On August 2, the 13th "Chinese Bridge" Chinese Proficiency Competition for Foreign Secondary School Students was held online in New Zealand. Reina Jones from Whanganui High School won the junior first prize and Jake Doyle from ACG Parnell College in New Zealand won the senior first prize.
On August 2, the 13th "Chinese Bridge" Chinese Proficiency Competition for Foreign Secondary School Students was held online in New Zealand.
"There are over 6,000 secondary school students studying Chinese in New Zealand ", said Tony Browne, Chairman of the Confucius Institute at Victoria University of Wellington. "You are qualified for the finals because of your efforts and your language skills, as well as your achievements in learning Chinese. In fact, you are already winners. You are the best of New Zealand high school students learning Chinese."
He hoped the contestants would seize the opportunity. "It will lead you to the future and direction you have not yet known, and I hope you can continue to learn Chinese," he said.
The theme of the competition is "Fly high with Chinese". It consists of a speech, a talent show and a free question and answer session.
"China is our largest trading partner. China receives a quarter of our exports. China is incredibly important to the Economy of New Zealand. So speaking Chinese and understanding Chinese culture is the only way for New Zealand and China to have a smooth trade relationship." During the question and answer session, Luca said: "When I was a kid, I lived in Beijing for five years and visited many places in China, such as Inner Mongolia, Chengdu, Shanghai, Wuhan and so on. I love China."
On August 2, the 13th "Chinese Bridge" Chinese Proficiency Competition for Foreign Secondary School Students was held online in New Zealand. The speech delivered by Luca.
"The impact of the coronavirus on China, New Zealand and the world is huge, but China is amazing, and China is a model for the rest of the world, so I think it's my dream to learn Chinese well and go to China," said Jake Doyle in an impassible speech titled "Cheer for China".
During the talent show, contestants pulled out all the best to bring Chinese songs such as "The Moon represents my Heart" "Descendants of the Dragon" "Plum Blossom" "Jasmine" "Tomorrow will be better" "Little Apple" and poetry recitation "Guan Ju", ramen noodles, Chinese calligraphy, Tai Chi performance, fan dance and more.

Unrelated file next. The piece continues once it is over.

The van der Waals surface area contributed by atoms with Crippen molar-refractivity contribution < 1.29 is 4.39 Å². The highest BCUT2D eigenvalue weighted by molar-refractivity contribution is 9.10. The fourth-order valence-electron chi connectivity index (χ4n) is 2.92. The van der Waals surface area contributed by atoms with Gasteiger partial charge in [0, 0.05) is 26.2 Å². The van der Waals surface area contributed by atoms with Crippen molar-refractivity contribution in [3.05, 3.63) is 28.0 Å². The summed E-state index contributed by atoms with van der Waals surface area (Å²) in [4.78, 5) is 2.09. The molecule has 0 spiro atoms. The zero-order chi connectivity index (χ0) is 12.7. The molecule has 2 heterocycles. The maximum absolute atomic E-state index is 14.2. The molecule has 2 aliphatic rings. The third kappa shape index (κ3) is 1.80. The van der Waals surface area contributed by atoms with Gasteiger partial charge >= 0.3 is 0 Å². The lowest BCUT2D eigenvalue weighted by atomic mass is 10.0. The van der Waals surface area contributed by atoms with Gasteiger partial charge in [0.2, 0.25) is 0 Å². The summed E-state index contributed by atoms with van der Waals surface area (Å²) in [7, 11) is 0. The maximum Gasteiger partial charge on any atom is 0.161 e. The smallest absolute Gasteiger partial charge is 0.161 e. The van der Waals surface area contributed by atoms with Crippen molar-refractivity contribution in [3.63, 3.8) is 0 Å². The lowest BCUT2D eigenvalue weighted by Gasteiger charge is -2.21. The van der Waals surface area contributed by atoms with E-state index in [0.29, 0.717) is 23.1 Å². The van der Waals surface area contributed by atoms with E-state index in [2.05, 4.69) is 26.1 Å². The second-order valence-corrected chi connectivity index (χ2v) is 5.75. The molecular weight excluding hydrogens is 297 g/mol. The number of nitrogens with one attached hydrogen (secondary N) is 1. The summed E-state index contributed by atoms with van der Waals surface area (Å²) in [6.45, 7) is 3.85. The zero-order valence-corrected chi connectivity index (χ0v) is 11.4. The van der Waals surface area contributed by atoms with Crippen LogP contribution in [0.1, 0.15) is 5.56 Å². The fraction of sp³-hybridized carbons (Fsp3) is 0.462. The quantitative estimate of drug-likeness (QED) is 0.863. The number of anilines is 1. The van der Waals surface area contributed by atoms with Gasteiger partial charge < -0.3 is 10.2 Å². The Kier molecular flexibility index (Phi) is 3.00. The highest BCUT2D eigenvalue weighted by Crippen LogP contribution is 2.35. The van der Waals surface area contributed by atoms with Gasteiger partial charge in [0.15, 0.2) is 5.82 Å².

Ms. Adele Bryant, director of Confucius institute at Victoria university of Wellington said: "Seeing the students and the teacher's response to new forms of online game is exciting, we think that this form will make the future more students to participate, we are glad to see from outside the Wellington to participate, they have come from Auckland, Christchurch, TaoLang and Rotorua in many places the such as students, they have always been interest in learning Chinese and understand Chinese."
Mr.Dong Zhixue, Educational Counsellor of the Chinese Embassy in New Zealand, said in his concluding remarks that the competition was held online out of concern about the COVID-19 and concern for the health of the players. Surprisingly, after the "lockdown" for a long time, the contestants still showed their love for Chinese language and culture in the competition. They all performed very well, representing the highest level of Chinese learning in New Zealand's junior and senior high schools. "China is not only the first largest trading partner of New Zealand, is also the first big source of international students in New Zealand, the English is also the first language of small and medium-sized students choose to study in New Zealand, bilateral relations is very important, I hope you continue to learn Chinese well, and to learn Chinese together with your future career development, to promote the new angel of communication between the two countries, to promote the further development of bilateral relations."